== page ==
Our oceans are warming faster than previously thought

By MiNDFOOD

A Perfect big breaking Ocean barrel wave and surfer
A Perfect big breaking Ocean barrel wave and surfer

The oceans are warming faster than previously estimated, setting a new temperature record in 2018, according to a report published.

The oceans are warming faster than climate reports have suggested, according to a new synthesis of temperature observations published in the journal Science.

Heat trapped by greenhouse gases is the cause of the rising temperatures following the analysis of four recent ocean heating observations. The results provide further evidence that earlier claims of a slowdown or “hiatus” in global warming over the past 15 years were unfounded.

Multiple studies in the past few years have found that previous estimates from the Intergovernmental Panel on Climate Change may be too low.

“The numbers are coming in 40 to 50 percent [warmer] than the last IPCC report,” said Kevin Trenberth, a climate scientist at the National Center for Atmospheric Research and an author on the report.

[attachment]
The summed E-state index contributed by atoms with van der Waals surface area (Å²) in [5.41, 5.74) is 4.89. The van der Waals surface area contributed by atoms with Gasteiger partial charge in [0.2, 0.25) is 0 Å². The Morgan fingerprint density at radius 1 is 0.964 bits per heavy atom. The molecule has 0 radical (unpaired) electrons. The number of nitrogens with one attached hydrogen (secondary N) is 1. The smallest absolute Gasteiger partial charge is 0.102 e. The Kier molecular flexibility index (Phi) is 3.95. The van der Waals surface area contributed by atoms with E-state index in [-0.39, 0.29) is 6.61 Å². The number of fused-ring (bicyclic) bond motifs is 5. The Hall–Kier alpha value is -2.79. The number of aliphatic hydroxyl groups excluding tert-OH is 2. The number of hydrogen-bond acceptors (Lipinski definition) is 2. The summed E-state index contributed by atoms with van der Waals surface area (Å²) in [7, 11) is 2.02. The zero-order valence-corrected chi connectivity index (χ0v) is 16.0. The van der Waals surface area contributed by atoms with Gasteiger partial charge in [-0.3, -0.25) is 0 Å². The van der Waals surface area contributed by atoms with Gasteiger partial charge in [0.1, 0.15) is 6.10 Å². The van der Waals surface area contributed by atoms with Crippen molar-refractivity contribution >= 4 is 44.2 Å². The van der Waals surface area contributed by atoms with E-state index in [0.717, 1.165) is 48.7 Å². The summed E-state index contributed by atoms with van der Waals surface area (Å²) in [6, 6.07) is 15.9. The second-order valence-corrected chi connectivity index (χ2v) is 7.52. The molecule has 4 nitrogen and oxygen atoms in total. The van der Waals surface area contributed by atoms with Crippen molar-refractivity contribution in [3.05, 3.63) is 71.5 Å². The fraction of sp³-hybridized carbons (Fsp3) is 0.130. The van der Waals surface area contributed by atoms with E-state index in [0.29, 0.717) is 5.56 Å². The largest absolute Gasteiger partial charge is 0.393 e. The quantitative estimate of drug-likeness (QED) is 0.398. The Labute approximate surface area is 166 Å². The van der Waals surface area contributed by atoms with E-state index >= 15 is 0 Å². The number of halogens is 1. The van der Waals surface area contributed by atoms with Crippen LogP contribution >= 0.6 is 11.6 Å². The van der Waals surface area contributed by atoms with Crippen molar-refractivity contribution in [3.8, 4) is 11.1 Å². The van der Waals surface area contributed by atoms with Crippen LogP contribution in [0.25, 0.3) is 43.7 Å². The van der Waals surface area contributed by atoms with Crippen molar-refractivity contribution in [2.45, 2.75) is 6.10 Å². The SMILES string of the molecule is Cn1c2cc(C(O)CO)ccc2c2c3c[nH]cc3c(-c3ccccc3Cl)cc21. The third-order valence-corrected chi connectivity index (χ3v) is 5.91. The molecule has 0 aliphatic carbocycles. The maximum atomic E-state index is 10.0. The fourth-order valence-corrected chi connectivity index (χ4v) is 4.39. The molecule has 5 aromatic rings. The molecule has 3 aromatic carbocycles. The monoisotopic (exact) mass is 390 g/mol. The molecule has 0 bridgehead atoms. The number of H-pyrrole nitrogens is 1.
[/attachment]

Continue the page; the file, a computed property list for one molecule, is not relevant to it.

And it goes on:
“If you want to see where global warming is happening, look in our oceans,” said Zeke Hausfather, a graduate student in the Energy and Resources Group at the University of California, Berkeley, and co-author of the paper. “Ocean heating is a very important indicator of climate change, and we have robust evidence that it is warming more rapidly than we thought.”

Trenberth and his colleagues say if society continues to emit greenhouse gas at its current rate, oceans will rise one foot by the end of the century on top of the rise expected from melting land ice on Greenland and Antarctica.

“While 2018 will be the fourth warmest year on record on the surface, it will most certainly be the warmest year on record in the oceans, as was 2017 and 2016 before that,” Hausfather said. “The global warming signal is a lot easier to detect if it is changing in the oceans than on the surface.”

“Future changes in ocean transport could have severe consequences for regional sea-level rise and the risk of coastal flooding,” the authors of the study conclude.

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